Article

Attitudes toward assisted-death services, perceived supporting norms, and emotional distress

Details

Citation

Forbat L (2022) Attitudes toward assisted-death services, perceived supporting norms, and emotional distress. OMEGA - Journal of Death and Dying.

Abstract
This paper summarises three studies examining the association between (un)favourable attitudes toward assisted-death services and emotional distress in contexts where the service is proposed, as well as the moderating role of norms supporting assisted-death services. In three studies, the participants (i.e., community members, veterinarians, and health practitioner students) reported their level of distress after exposure to scenarios of assisted-dying that are relevant to their respective contexts. We found that supportive norms (i.e., perception that referent group support the action) could reduce emotional distress from considering assisted-death contexts. In addition, in two studies, supportive norms were also found to strengthen the impact of attitudes, such that unfavourable attitudes toward assisted-death services were associated with emotional distress more strongly when norms supported the practice. We conceptualize assisted-death distress as a possible indicator of practitioner well-being risk, as well as a marker of practitioner and community acceptance of (or resistance to) the behaviour. https://mc.manuscriptcentral.com/omega OMEGA-Journal of Death and Dying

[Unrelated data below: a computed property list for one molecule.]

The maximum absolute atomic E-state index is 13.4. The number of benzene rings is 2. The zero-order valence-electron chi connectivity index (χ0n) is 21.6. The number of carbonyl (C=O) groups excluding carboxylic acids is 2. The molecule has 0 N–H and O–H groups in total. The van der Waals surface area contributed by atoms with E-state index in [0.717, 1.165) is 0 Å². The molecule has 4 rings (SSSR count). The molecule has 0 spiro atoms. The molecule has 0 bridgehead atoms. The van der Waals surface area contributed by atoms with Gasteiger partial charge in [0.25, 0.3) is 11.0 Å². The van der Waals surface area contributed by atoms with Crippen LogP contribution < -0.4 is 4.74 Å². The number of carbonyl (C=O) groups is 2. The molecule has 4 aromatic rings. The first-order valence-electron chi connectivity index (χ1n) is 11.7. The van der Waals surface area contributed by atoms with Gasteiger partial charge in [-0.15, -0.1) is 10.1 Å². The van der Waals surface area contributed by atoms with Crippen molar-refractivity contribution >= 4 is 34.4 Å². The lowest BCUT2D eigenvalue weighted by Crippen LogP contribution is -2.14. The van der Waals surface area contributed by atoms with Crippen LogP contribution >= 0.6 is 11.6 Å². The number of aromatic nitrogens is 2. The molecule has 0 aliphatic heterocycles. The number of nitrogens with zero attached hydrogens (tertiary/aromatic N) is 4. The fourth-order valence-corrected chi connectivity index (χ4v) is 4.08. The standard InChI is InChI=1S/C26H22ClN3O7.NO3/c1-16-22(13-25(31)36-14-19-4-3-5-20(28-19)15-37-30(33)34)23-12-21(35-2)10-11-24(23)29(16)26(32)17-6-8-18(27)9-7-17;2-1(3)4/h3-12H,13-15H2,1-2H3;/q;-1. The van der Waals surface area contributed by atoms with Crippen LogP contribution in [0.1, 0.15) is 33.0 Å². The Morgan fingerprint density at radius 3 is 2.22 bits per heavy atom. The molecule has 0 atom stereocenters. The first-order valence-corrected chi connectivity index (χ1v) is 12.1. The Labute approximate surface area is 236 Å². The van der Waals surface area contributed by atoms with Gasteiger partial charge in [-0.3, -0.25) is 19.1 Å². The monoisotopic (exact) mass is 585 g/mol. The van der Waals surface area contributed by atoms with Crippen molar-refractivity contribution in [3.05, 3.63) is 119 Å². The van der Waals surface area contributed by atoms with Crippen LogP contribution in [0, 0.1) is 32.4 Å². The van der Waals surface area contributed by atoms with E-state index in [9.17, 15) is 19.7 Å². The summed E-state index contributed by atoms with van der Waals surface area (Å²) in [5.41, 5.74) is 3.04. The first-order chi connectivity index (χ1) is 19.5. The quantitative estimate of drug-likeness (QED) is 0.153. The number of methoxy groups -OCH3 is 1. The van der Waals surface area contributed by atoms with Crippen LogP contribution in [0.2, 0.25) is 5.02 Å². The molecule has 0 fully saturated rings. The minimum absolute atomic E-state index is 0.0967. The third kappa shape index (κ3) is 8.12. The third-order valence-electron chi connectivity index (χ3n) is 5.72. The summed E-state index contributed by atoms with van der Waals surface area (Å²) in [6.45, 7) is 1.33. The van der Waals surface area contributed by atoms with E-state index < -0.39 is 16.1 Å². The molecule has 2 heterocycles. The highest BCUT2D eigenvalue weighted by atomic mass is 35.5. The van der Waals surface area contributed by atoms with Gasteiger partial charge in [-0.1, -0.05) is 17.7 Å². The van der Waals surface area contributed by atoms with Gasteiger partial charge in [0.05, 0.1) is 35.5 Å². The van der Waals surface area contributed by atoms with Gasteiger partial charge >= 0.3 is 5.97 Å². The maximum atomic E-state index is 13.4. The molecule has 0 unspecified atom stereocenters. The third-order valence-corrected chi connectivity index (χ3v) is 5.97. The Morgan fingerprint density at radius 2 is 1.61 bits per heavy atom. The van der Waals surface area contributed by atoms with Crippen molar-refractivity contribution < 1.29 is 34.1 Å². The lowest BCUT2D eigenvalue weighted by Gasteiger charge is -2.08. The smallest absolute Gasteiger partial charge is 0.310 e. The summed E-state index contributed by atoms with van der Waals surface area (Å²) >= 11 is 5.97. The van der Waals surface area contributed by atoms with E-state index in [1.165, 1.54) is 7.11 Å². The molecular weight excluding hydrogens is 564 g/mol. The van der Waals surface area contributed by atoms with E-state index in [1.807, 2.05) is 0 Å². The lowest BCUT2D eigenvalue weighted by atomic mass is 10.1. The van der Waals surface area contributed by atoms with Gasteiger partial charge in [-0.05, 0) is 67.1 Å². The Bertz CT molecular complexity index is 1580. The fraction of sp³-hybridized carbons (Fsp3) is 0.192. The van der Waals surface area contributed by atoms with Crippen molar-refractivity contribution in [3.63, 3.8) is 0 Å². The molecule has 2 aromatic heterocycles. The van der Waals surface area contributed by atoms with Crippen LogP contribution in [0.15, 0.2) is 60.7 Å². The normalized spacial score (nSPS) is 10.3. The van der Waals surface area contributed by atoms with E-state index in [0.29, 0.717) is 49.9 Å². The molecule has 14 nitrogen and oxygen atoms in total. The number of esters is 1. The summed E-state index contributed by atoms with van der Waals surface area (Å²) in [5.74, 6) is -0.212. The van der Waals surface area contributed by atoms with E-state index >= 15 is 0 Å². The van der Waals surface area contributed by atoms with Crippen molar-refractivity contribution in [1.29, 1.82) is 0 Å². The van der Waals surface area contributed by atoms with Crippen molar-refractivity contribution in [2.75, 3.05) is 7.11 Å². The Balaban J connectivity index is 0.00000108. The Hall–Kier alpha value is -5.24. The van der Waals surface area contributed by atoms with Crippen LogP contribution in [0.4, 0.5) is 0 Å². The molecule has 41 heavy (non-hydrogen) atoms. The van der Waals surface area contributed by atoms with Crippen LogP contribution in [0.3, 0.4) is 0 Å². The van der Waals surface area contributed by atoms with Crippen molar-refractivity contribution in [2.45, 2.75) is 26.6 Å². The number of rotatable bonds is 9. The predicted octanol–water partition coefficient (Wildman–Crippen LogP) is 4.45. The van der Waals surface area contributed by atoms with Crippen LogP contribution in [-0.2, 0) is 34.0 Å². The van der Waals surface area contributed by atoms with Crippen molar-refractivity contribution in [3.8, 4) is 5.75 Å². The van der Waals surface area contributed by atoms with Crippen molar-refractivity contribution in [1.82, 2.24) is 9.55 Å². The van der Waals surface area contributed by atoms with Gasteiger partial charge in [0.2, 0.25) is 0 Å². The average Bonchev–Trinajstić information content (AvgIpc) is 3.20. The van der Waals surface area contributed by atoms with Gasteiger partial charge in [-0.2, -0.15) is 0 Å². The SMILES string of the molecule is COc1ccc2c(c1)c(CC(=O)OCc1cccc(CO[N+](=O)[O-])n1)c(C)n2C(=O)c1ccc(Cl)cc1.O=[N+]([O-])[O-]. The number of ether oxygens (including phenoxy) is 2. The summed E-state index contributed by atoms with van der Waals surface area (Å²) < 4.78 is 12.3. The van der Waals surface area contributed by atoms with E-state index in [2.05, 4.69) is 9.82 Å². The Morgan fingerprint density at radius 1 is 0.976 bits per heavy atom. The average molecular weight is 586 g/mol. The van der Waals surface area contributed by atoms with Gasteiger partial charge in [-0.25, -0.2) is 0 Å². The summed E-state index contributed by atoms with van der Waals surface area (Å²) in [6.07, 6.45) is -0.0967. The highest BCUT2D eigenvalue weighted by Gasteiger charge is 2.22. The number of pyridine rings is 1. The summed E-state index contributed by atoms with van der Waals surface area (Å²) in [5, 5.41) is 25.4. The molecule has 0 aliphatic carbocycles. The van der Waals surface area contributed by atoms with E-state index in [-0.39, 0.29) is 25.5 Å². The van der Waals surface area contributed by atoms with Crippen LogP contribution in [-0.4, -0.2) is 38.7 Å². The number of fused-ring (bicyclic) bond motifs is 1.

Keywords
Assisted death services; Euthanasia; Health practitioners; Attitudes; Norms; Distress

Notes
Output Status: Forthcoming

Journal
OMEGA - Journal of Death and Dying

StatusAccepted
FundersAustralian Research Council
Date accepted by journal01/11/2022
URLhttp://hdl.handle.net/1893/34656
ISSN0030-2228
eISSN1541-3764

People (1)

People

Professor Liz Forbat
Professor Liz Forbat

Professor, Faculty of Social Sciences